"American Carnage" Indeed: Guns
Americans suffer immensely from a gun violence epidemic, too.
Posted Dec 28, 2020
This is the first of several posts about another pandemic that afflicts the United States, way out of proportion to our population. It's not just COVID. One of the greatest threats that Americans live with comes from gun violence—and from the guns that are purchased partly in the hope of alleviating that same threat. When in his inaugural address Donald Trump complained about “American carnage,” he didn’t know how correct he was.
This genuine carnage is people dying from gun violence, a lethal brew of suicides, murders and accidents that – just since 1970 – have produced more American deaths (1.45 million) than all U.S. wars combined since the country was founded (1.4 million).[i] According to Nicholas Kristof of The New York Times, “More Americans die from guns every 10 weeks than died in the entire Afghanistan and Iraq wars combined.” During an average day in the U.S., 100 people are killed by guns and another 300 are injured. American carnage indeed.
A consistent pattern in the realm of threats – from animals to people, society and international affairs – is that threats and fears are intimately linked. Fearing leads to threatening, and threats, in turn (whether real or imagined) lead to greater fear, resulting in a close-coupled system of reciprocal stimulation. In 1994, the majority of gun owners in the United States reported that their primary reason for toting guns was recreation: hunting and sport shooting. Just two decades later, in 2016, surveys found a significant change. Fully two-thirds of gun owners reported that they were motivated by fear of violent crime, even though crime rates fell substantially in the intervening 22 years. Roughly 70% of gun purchases are now handguns, whose only purpose isn’t hunting but to kill people at close range.[ii] This is unlikely to be due to an increase in murderous intent on the part of gun owners, but rather, increased fear, especially fear of violent crime.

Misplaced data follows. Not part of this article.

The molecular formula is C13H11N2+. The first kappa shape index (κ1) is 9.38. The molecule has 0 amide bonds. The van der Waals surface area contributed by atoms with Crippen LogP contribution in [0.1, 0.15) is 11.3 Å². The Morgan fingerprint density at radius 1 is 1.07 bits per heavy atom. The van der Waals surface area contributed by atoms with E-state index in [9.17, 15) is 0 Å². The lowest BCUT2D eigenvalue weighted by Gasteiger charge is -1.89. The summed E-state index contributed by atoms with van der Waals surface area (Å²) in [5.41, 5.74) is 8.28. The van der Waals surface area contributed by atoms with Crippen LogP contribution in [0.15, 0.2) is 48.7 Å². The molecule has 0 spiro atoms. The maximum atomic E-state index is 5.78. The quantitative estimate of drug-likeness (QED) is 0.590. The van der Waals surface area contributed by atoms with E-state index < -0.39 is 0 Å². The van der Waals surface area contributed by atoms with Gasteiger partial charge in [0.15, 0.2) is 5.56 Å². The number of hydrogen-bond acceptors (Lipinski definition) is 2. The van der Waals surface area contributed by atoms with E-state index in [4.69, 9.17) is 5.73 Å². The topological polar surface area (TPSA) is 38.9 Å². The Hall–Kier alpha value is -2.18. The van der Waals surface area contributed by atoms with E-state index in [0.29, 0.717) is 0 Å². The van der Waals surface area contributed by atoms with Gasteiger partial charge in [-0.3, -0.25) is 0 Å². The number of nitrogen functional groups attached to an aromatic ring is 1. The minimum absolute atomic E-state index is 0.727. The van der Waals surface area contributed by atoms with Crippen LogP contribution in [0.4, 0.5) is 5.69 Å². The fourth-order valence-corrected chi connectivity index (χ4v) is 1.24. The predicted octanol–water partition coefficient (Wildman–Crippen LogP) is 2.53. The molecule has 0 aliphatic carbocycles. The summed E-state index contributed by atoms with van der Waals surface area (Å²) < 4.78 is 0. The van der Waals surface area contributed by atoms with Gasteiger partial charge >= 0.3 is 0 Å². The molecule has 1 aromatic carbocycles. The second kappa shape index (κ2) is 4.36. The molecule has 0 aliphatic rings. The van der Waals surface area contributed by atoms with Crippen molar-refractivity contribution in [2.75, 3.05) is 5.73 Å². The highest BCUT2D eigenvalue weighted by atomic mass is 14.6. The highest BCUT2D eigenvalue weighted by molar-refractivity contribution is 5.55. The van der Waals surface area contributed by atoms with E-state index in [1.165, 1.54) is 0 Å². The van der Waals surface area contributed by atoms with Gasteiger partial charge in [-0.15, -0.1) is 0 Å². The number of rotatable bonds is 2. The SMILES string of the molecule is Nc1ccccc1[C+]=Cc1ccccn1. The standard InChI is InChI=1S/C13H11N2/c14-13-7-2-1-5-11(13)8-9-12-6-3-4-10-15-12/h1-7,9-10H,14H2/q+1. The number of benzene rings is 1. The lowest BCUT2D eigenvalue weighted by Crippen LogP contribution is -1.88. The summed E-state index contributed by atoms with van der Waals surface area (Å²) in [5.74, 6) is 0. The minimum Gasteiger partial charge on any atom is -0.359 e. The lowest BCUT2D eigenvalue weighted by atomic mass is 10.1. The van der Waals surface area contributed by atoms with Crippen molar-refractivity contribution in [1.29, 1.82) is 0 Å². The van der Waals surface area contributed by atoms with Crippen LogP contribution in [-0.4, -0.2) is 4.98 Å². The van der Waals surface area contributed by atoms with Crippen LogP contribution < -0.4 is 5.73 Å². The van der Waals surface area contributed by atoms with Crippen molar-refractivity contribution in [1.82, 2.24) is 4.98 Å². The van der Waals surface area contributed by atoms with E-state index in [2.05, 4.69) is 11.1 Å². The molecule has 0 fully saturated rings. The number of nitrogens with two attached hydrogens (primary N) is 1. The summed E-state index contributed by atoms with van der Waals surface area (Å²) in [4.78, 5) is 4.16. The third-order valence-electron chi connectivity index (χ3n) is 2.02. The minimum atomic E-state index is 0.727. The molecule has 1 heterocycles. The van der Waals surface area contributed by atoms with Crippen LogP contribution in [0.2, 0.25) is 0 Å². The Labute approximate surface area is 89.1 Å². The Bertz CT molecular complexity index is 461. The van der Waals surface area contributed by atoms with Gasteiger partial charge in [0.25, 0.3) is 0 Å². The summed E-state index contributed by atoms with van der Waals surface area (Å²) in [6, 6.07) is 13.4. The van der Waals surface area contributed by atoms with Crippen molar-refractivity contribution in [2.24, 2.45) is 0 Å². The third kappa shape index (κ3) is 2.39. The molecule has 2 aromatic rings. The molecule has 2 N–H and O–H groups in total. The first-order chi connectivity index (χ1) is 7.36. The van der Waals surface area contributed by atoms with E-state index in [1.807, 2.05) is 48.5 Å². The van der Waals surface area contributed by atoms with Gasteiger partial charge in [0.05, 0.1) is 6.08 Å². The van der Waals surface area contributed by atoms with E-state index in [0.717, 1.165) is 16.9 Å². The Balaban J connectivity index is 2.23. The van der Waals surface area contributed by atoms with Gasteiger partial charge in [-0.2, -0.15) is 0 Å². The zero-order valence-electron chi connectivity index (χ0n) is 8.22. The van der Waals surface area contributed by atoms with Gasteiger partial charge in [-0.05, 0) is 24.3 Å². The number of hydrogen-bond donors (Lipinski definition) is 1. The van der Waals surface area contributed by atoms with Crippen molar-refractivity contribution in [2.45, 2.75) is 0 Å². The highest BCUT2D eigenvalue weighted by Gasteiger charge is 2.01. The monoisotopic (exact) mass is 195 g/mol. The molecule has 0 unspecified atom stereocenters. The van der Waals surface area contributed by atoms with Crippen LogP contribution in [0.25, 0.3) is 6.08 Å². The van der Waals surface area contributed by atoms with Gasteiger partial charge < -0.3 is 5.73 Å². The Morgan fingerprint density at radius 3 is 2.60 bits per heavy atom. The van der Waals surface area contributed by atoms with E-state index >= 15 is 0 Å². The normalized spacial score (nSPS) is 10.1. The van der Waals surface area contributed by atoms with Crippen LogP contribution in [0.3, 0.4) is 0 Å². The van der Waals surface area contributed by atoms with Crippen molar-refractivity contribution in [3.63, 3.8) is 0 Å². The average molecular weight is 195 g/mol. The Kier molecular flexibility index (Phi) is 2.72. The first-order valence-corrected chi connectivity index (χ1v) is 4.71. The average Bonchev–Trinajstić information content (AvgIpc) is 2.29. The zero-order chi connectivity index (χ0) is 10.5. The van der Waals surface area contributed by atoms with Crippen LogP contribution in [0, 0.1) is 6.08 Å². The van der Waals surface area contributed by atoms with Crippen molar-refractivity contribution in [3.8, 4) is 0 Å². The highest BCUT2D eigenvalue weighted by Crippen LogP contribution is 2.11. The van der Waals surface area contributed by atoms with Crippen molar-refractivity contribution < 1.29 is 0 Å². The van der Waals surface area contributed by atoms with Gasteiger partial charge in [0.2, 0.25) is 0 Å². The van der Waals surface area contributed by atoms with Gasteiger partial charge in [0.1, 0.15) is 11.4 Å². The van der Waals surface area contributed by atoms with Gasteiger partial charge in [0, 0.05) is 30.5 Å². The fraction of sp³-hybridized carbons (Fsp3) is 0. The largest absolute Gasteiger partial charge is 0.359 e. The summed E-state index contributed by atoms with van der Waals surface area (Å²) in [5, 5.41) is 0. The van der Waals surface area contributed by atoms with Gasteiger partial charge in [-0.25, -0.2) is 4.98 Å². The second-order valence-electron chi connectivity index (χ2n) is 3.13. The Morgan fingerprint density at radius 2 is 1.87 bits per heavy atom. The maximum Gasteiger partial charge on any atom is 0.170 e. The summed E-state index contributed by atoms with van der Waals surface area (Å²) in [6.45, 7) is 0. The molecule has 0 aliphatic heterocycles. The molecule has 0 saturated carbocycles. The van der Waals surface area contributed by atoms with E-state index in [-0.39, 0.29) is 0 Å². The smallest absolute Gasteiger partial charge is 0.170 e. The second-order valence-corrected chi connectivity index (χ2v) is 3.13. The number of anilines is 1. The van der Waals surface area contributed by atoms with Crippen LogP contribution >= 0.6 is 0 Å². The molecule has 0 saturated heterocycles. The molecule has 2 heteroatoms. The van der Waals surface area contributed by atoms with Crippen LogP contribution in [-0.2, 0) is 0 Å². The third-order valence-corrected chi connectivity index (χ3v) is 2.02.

Unscrupulous politicians worldwide are adroit at appealing to fear; it is one of the cornerstones of demagoguery. Between 2004 and 2014, violent crime in the United States declined by a whopping 21% (from 463 per 100,000 people, to 365 per 100,000). And yet according to a 2016 poll, 61% of Americans falsely believed that crime had increased, while only 15% knew that it had actually decreased.[iii] This misperception may have been due, at least in part, to candidate Donald Trump, whose presidential campaign included a constant drumbeat that crime (perpetrated especially by immigrants) was a growing danger to “ordinary” Americans.
Epidemiologic data are clear that rather than reducing whatever violent threats may actually exist, guns in the home significantly increase the risk of firearm-caused death and injury. Adam Hochschild writes that:
"If reason played any part in the American love affair with guns, things would have been different a long time ago and we would not have so many mass shootings … Almost everywhere else in the world, if you proposed that virtually any adult not convicted of a felony should be allowed to carry a loaded pistol—openly or concealed—into a bar, a restaurant, or classroom, people would send you off for a psychiatric examination. Yet many states allow this, and in Iowa, a loaded firearm can be carried in public by someone who’s completely blind. Suggest, in response to the latest mass shooting, that still more of us should be armed, and people in most other countries would ask what you’re smoking…." [iv]
In Massachusetts, which has some of America’s most restrictive firearms laws, three people per 100,000 are killed by guns annually, while in Alaska, which has some of the weakest, the rate is more than seven times as high. Maybe Alaskans need extra guns to fend off grizzly bears, but that’s certainly not so in Louisiana, another weak law state, where the murder rate is more than six times as high as in Massachusetts. All developed nations regulate firearms more stringently than does the U.S.; compared with the citizens of 22 other high-income countries, Americans are 10 times more likely to be killed by guns.
Despite all this, Congress has prevented the Centers for Disease Control from conducting or sponsoring any studies of gun violence. The threat of knowing the facts—or of crossing the National Rifle Association—evidently trumps any threat posed by guns themselves.
The U.S. has more guns than people. A fair percentage of gun owners are hunters, some are violent criminals, and others simply like the experience of firing a lethal weapon—in most cases, in a firing range or abandoned field. But many (the precise number is unknown) keep guns because of fear, largely generated by the fact that so many other people have guns. It is a tragic example of how responding to a perceived threat creates even greater threats, in this case, a country that literally shoots itself in the foot, or worse.
David P. Barash is a professor of psychology emeritus at the University of Washington. His most recent book is Threats: Intimidation and Its Discontents (2020, Oxford University Press).
 This was suggested by Betsy DeVos, Trump administration Secretary of Education, during her confirmation hearings in 2017.
[i] Data from The New York Times https://nyti.ms/2Cx9UTO